Sports

Lions QB Stafford rests 3 injured fingers early in practice

FILE - In this Dec. 3, 2017, file photo, Detroit Lions quarterback Matthew Stafford throws to a receiver in the first half of an NFL football game against the Baltimore Ravens, in Baltimore. Stafford was expected to test three banged-up fingers on his throwing hand in practice in the hopes of playing Sunday at Tampa Bay. Stafford’s right hand was stepped on in his last game, a loss at Baltimore that knocked him out of the game and put his team’s playoff outlook in peril. (AP Photo/Gail Burton, File)

FILE - In this Dec. 3, 2017, file photo, Detroit Lions quarterback Matthew Stafford throws to a receiver in the first half of an NFL football game against the Baltimore Ravens, in Baltimore. Stafford was expected to test three banged-up fingers on his throwing hand in practice in the hopes of playing Sunday at Tampa Bay. Stafford’s right hand was stepped on in his last game, a loss at Baltimore that knocked him out of the game and put his team’s playoff outlook in peril. (AP Photo/Gail Burton, File)

ALLEN PARK, Mich. — Matthew Stafford kept his injury under wraps.

Stafford covered his banged-up right hand in a huge, white towel while reporters had access to the Detroit Lions' locker room on Wednesday afternoon.

"I love that I have to do this for you guys," he said with a sigh.

At Stafford's weekly news conference earlier in the day, he was asked to show his injured hand.

"I'd rather not if that's OK," he said.

Stafford seemed to be resting the injured fingers on his throwing hand earlier in the day on the field. He did not throw passes when the media was able to watch the beginning of the practice and the Lions say he was limited, a step above not practicing at all.

His right hand was stepped on in Sunday's loss at Baltimore, knocking him out of the game. The next day, Stafford had bandages wrapped around his pinkie, ring and middle fingers.

"I was a little nervous walking off the field," he said. "Didn't really know what to expect, and what it was going to be. So, happy that nothing's broken in there."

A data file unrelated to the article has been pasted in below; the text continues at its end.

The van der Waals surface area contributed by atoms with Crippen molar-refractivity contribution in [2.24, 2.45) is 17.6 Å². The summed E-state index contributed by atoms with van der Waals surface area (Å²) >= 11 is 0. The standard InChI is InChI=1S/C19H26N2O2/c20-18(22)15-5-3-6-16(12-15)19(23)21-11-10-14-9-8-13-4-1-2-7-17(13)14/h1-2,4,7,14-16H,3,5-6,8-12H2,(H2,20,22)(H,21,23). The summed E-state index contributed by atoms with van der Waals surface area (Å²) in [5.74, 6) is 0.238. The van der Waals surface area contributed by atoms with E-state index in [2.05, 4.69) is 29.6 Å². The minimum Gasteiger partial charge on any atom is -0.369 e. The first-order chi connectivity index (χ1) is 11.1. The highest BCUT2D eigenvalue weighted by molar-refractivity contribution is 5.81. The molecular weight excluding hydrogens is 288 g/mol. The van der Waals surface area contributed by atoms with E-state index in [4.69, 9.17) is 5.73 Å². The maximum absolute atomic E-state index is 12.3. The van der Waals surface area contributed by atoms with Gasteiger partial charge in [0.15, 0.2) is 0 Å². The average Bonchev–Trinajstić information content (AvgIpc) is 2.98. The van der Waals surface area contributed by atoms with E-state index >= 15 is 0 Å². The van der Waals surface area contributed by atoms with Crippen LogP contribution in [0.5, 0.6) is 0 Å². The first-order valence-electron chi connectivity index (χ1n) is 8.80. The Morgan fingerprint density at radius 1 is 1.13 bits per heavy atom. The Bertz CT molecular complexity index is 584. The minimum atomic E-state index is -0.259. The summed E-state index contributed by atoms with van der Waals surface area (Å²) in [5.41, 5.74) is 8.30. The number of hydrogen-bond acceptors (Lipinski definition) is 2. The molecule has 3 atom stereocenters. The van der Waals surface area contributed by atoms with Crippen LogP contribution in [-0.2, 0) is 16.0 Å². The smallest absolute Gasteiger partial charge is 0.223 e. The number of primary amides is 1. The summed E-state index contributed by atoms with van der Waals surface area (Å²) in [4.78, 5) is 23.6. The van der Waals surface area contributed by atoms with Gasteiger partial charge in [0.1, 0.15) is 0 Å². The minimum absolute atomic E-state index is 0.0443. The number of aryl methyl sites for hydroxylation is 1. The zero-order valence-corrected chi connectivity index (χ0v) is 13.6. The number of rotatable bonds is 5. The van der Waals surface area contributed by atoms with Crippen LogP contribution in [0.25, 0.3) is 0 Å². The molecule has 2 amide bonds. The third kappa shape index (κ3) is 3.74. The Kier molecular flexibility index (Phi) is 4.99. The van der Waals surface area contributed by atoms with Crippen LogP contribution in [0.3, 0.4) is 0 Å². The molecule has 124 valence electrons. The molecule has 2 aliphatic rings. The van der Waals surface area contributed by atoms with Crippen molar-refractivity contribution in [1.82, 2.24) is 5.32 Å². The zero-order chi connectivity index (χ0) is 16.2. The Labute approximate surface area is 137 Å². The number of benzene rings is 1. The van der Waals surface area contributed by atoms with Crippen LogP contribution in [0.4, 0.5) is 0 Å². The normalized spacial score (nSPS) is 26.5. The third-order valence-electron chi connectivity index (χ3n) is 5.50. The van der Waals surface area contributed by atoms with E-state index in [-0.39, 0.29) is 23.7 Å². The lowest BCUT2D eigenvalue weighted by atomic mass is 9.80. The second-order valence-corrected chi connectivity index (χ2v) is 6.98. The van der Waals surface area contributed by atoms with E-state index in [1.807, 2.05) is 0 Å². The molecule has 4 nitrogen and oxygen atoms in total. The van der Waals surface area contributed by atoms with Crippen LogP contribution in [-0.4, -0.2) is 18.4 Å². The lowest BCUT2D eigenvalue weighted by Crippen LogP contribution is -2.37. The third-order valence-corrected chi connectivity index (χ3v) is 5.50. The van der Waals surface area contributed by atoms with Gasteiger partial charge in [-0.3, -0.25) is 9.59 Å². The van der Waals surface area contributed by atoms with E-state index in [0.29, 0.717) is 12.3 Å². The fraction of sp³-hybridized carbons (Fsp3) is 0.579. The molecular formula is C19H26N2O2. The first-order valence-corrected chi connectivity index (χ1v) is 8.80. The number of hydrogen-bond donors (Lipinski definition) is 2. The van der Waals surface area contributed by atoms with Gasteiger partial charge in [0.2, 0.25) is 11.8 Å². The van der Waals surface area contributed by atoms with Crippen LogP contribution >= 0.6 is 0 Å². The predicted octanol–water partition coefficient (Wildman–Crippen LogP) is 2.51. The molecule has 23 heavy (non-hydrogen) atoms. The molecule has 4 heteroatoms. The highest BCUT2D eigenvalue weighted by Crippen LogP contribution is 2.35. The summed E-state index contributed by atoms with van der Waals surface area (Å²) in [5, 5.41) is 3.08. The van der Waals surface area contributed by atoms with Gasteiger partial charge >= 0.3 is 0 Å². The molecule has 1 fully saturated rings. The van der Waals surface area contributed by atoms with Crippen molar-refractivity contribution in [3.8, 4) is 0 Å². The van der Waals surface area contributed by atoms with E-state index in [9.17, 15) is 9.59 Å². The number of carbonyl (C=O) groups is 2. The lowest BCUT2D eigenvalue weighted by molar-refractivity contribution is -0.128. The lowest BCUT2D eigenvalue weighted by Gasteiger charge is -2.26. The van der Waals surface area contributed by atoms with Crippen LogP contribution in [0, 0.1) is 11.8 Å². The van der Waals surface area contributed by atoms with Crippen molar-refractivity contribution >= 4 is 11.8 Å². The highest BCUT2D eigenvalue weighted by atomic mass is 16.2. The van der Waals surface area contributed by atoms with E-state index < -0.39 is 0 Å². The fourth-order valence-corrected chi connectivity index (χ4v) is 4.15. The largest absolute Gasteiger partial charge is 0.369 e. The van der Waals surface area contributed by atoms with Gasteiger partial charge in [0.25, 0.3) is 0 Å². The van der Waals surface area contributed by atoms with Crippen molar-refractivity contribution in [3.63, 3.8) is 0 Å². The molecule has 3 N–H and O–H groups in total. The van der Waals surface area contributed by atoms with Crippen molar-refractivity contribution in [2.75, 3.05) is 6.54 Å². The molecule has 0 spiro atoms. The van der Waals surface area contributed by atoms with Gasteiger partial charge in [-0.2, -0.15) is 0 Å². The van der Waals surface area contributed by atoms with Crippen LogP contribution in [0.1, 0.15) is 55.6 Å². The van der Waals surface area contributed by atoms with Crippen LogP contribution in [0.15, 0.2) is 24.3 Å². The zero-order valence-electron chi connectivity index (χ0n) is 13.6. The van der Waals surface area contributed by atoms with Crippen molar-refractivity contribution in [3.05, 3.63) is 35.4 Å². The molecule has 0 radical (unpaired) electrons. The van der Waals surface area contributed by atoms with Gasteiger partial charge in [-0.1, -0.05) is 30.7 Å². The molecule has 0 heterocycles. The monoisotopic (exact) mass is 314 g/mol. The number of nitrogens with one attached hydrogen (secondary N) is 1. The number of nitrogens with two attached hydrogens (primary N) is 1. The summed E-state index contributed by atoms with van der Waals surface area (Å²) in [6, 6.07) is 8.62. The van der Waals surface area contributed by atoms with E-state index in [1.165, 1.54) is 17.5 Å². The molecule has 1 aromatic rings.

While Stafford and the Lions were relieved that X-rays were negative, no one is declaring him good to go.

"He's not out of the woods yet," Detroit coach Jim Caldwell said. "We'll kind of see what he can do as the week goes on. It's not like it's some insignificant injury. That's not the case. It's something that he's going to have to really work at and deal with here during the course of the week."

The Lions (6-6) face Tampa Bay (4-8) on the road Sunday, clinging to slim chances of earning a spot in the playoffs.

Stafford acknowledged he will have to test his hand in practice before he plays. He has started 108 straight games over six-plus seasons. That's the third-longest active streak among quarterbacks — trailing the Chargers' Philip Rivers (118) and Atlanta's Matt Ryan (127) — in the NFL.

"It'll be important to take a look at it and see how it's feeling, and hopefully get it progressing throughout the week," Stafford said.

His inexperienced backups are second-year pro Jake Rudock and rookie Brad Kaaya, who is on the practice squad.

Rudock gained valuable, if not painful, experience in a 44-20 loss against the Ravens. He went into the game late in the fourth quarter and completed his first three throws before throwing an incomplete pass and an interception that was returned for a touchdown.

"Nothing can prepare you for the speed of a regular-season game because it's a different animal from anything you can simulate otherwise," Rudock said. "It was nice to get my feet wet, but I wish I played better."

Stafford has proven he can play hurt, drawing respect from his teammates.

"If you ask him, 'How's your hand is doing?' He'll probably say, 'It's still attached. I'll see you out there,'" receiver Golden Tate said. "It's like jeez, 'How do you do it?' It's definitely something we notice and appreciate about him."

He was having one of his best seasons last season until an injured middle finger on his right hand along with stiffer competition stunted his and the team's success.

In 2011, he played with a broken index finger on his passing hand.

"Every one of them is different," Stafford said. "You got to kind of figure out what feels good, what doesn't, and go from there."

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